• Consequently, I suspect that the majority of this stake was accumulated by approaching existing holders directly whom I suspect were only too happy to sell.
  • I do not think that this transaction has anything to do with Tencent’s China business but instead is more about Tencent looking at ways of spreading its wings overseas.
  • RFM research (see here) has concluded that Digital Life services in developed markets do not work well in China (mostly because they are blocked) while Chinese Digital Life services do not work well in developed markets as they do not fit culturally and also are predominantly in Chinese.
  • Consequently, the BATmen have had to seek other ways to develop overseas other than just spreading their Chinese services into developed markets.
  • Alibaba is approaching this using the Trojan horse of Alipay (see here), while Tencent is showing signs of assembling a range of assets that would give it good coverage of Digital Life in developed markets (see here).
  • This process began with the acquisition of Supercell in June 2016 (see here), continued with an attempt on Spotify that failed (see here) and now it seems to be latching onto Snapchat.
  • Tencent is the global market leader when it comes to Digital Life coverage with 77% of the Chinese pie covered and 30% of the developed market pie covered with its position in Supercell.
  • Adding Snapchat would take this coverage to 44% ahead of both Google and Apple (who have 40% each).
  • However, it is one thing to have good Digital Life coverage and quite another to create a vibrant ecosystem that one can effectively monetise.
  • The Digital Life measure is only a measure of opportunity which is why RFM uses its 8 Laws of Robotics to assess the quality of the proposition being made to users.
  • Against these tests both inside China and overseas, Tencent does not score well (see here) which explains why the vast majority of its revenue comes from selling content and games rather than from monetising its community.
  • It increasingly looks as if Tencent is embarking on a circumnavigation of the Digital Life pie in order to build an ecosystem to challenge the established Google, Apple, Amazon, Facebook dominance of consumer digital services.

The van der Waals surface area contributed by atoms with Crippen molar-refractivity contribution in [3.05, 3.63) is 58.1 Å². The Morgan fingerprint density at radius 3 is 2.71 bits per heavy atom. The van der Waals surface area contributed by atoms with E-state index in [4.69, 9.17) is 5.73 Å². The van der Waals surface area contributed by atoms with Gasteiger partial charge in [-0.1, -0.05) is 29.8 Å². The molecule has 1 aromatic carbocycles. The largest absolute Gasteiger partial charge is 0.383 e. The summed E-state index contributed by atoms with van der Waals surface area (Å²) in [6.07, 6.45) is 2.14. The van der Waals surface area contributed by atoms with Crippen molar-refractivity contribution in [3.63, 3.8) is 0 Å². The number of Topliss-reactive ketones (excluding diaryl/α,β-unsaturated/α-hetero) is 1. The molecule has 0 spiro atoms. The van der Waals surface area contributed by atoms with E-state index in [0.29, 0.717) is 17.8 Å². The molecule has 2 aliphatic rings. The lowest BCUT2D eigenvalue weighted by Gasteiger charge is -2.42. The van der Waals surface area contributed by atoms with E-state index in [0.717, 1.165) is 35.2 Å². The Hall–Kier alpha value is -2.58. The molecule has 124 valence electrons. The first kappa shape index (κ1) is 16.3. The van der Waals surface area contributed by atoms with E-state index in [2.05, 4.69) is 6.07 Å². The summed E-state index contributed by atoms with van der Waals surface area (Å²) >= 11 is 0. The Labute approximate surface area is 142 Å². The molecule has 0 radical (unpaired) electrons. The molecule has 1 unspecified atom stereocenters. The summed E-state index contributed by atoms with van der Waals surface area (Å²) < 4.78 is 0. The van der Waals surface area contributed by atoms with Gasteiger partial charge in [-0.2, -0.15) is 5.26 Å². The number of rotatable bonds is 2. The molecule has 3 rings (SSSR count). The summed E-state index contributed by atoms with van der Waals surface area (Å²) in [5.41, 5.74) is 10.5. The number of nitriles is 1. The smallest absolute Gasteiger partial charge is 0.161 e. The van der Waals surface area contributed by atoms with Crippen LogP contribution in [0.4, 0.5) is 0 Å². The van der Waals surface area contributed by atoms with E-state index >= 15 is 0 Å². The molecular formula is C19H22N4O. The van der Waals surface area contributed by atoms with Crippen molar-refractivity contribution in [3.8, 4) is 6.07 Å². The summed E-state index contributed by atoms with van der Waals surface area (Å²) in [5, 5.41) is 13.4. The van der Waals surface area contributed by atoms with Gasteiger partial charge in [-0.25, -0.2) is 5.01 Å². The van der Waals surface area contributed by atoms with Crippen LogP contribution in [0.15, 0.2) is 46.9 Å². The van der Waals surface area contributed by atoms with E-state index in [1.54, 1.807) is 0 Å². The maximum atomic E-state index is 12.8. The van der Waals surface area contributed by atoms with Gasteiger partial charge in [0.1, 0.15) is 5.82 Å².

• Consequently, I expect Tencent to actively seek investments or acquisitions in Media Consumption, Search, Social Networking and so on in order to build its coverage.
  • This is likely to prove to be expensive and in my opinion the real challenge for Tencent lies ahead.
  • This will be to assemble and integrate these assets into a vibrant and consistent community which is something is has yet to do with the majority of its assets in China.
  • It is at this time that its score against RFM’s 8 Laws of Robotics will begin to improve but so far there is not that much sign of it.
  • I continue to like Tencent as it is the strongest of all the Chinese ecosystems and the share price still does not reflect all of the potential upside.
  • Hence, there is still not much very downside in Tencent if it fails to integrate its assets and improve its score on the 8 Laws.
  • However, should it do so, there is plenty of further upside from here.
  • Tencent, along with Baidu and Microsoft remain my top picks.


Razer phone– In character.

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For hardcore fans only.

  • Razer has stuck to what it knows in its in launching first smartphone, but its focus on gamers means that the device looks very dated against competition in its price tier (Galaxy s8, Mate 10 Pro, iPhone 8 etc).
  • The Razer phone sports a very average looking screen with large top and bottom bezels but these make sense in the gaming context.
  • The most annoying thing about playing games on smartphones that are all screen, is that there is nowhere to rest one’s thumbs.
  • The large bezels also provide the real estate to include high specification speakers and Razer is also pushing audio as a differentiator for this product.
  • Razer has provided for this at the expense of aesthetics but combined with a 120hx refresh rate on the display and a snapdragon 835 and a whopping 8GB of RAM, I think it is safe to say that this will provide arguably the best overall gaming experience.
  • True to its roots it also allows gamers to tweak the performance of the device to optimise battery life against performance with the Razer app that comes preinstalled.
  • The Razer phone is effectively a tweaked Nextbit Robin which was the lead product of the small phone maker that Razer acquired in January.
  • This makes sense as it would have been almost impossible to come up with a new design from scratch in such a short time period.